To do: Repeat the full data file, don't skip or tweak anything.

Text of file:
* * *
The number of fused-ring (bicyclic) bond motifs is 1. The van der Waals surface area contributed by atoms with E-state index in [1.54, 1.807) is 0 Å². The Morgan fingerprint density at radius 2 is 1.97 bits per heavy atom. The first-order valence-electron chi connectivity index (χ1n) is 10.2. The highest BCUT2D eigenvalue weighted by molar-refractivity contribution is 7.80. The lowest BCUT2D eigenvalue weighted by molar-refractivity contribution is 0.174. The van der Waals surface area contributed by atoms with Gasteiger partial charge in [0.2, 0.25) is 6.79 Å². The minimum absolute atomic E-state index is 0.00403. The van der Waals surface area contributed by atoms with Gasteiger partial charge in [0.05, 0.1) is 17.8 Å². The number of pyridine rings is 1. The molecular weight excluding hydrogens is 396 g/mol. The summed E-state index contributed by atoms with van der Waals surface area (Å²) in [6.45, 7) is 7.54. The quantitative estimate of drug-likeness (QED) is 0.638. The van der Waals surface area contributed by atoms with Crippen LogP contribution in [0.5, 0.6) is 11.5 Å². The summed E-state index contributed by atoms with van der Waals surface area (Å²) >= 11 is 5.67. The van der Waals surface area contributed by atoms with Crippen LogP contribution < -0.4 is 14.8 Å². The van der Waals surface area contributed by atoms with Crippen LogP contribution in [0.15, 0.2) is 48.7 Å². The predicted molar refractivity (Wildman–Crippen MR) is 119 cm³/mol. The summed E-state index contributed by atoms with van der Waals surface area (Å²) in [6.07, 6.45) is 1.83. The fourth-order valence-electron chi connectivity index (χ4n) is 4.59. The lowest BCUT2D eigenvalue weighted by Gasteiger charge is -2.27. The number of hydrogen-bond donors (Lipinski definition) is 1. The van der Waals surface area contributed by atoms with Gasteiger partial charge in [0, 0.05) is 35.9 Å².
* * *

The number of fused-ring (bicyclic) bond motifs is 1. The van der Waals surface area contributed by atoms with E-state index in [1.54, 1.807) is 0 Å². The Morgan fingerprint density at radius 2 is 1.97 bits per heavy atom. The first-order valence-electron chi connectivity index (χ1n) is 10.2. The highest BCUT2D eigenvalue weighted by molar-refractivity contribution is 7.80. The lowest BCUT2D eigenvalue weighted by molar-refractivity contribution is 0.174. The van der Waals surface area contributed by atoms with Gasteiger partial charge in [0.2, 0.25) is 6.79 Å². The minimum absolute atomic E-state index is 0.00403. The van der Waals surface area contributed by atoms with Gasteiger partial charge in [0.05, 0.1) is 17.8 Å². The number of pyridine rings is 1. The molecular weight excluding hydrogens is 396 g/mol. The summed E-state index contributed by atoms with van der Waals surface area (Å²) in [6.45, 7) is 7.54. The quantitative estimate of drug-likeness (QED) is 0.638. The van der Waals surface area contributed by atoms with Crippen LogP contribution in [0.5, 0.6) is 11.5 Å². The summed E-state index contributed by atoms with van der Waals surface area (Å²) >= 11 is 5.67. The van der Waals surface area contributed by atoms with Crippen LogP contribution < -0.4 is 14.8 Å². The van der Waals surface area contributed by atoms with Crippen LogP contribution in [0.15, 0.2) is 48.7 Å². The predicted molar refractivity (Wildman–Crippen MR) is 119 cm³/mol. The summed E-state index contributed by atoms with van der Waals surface area (Å²) in [6.07, 6.45) is 1.83. The fourth-order valence-electron chi connectivity index (χ4n) is 4.59. The lowest BCUT2D eigenvalue weighted by Gasteiger charge is -2.27. The number of hydrogen-bond donors (Lipinski definition) is 1. The van der Waals surface area contributed by atoms with Gasteiger partial charge in [0, 0.05) is 35.9 Å².